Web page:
It would seem the southern tip of Africa has two faces, one purely geographic and the other popularly romantic. Technically, the actual southernmost point is located some 200 kilometers to the southeast of Cape Town and called Cape Agulhas. An extension of Africa’s gigantic landmass, that cape is wide and rather boring looking—on a map at least since I haven’t been there (we have since).
But if like me, you are a dreamer and cherish fractured memories of the adventures of Tintin et les cigares du Pharaon or those stories of the Flying Dutchman, you’ll ignore the previous coldly geographical truth and let yourself believe that in fact, the more famous Cape of Good Hope is as far south as one can venture in Africa without dropping off into the ocean.
Hanging from the bottom of the Cape Peninsula, the Cape of Good Hope is much sexier than Cape Agulhas. Slender or even narrow, cliffy, dominated by a white lighthouse, inhabited by herds of antelopes and part of the Table Mountain National Park, the Cape is so close to Cape Town it can easily be visited in a half-day excursion. It isn’t truly the southern tip of the continent and if one could see that far, the landmass of Cape Agulhas would loom in the distance to the east and the south but since it’s out of sight, it’s also out of mind.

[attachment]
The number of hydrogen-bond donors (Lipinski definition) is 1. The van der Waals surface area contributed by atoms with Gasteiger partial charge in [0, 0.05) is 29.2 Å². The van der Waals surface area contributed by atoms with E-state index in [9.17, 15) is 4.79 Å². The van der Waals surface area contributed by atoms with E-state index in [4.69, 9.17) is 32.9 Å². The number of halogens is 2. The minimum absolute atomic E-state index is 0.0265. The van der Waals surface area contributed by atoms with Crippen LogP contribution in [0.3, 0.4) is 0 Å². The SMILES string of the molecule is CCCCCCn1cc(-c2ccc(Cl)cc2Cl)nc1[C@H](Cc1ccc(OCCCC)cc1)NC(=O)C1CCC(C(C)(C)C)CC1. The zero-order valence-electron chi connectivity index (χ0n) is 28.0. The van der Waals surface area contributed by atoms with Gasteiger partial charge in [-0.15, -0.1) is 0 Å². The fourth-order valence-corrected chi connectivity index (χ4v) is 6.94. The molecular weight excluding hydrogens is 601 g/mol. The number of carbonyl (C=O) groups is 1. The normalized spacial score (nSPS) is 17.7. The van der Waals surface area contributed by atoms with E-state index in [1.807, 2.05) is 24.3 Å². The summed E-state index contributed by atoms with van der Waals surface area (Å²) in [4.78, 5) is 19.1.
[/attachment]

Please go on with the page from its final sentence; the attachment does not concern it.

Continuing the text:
The biodiversity on the Cape Peninsula is extraordinary, so much so that the Cape Floral Kingdom—one of six kingdoms worldwide to define geographical flower arrangements, so to speak—is the smallest but richest of all six. One big flower bouquet at the foot of Africa.
Table Mountain National Park is a very popular tourist destination, as one could imagine, and even away from Table Mountain, the road going through the southern part towards Cape Point and the Cape of Good Hope is a rather busy artery winding through a large plateau covered with fynbos and inhabited by baboons, ostriches, bokkies and mountain zebras.
Much less visited and almost forgotten by even the locals, however, is the road that branches off to the west and leads to Olifantsbos. All the way at the end of that road, away from the crowds and buses, a small sandy beach is home to a few families of baboons. And even further, beyond a locked gate and around a corner that makes it invisible to the civilized world, hides a wonderful cottage rented out nightly as a self-catering unit by the park administration.
This is where Marie’s parents had very kindly decided to take us for our last outing in South Africa. The following night would be our last in Constantia and then we were flying back home to North America. The four of us drove there in a howling southeaster that left Henri very worried about his early morning bike ride. He was bringing his bicycle in the back of the Kombi hoping to get a training ride done in preparation for the March 100 km Argus bicycle race which, at 75, he still rides every year. (I rode the Argus with him the following year)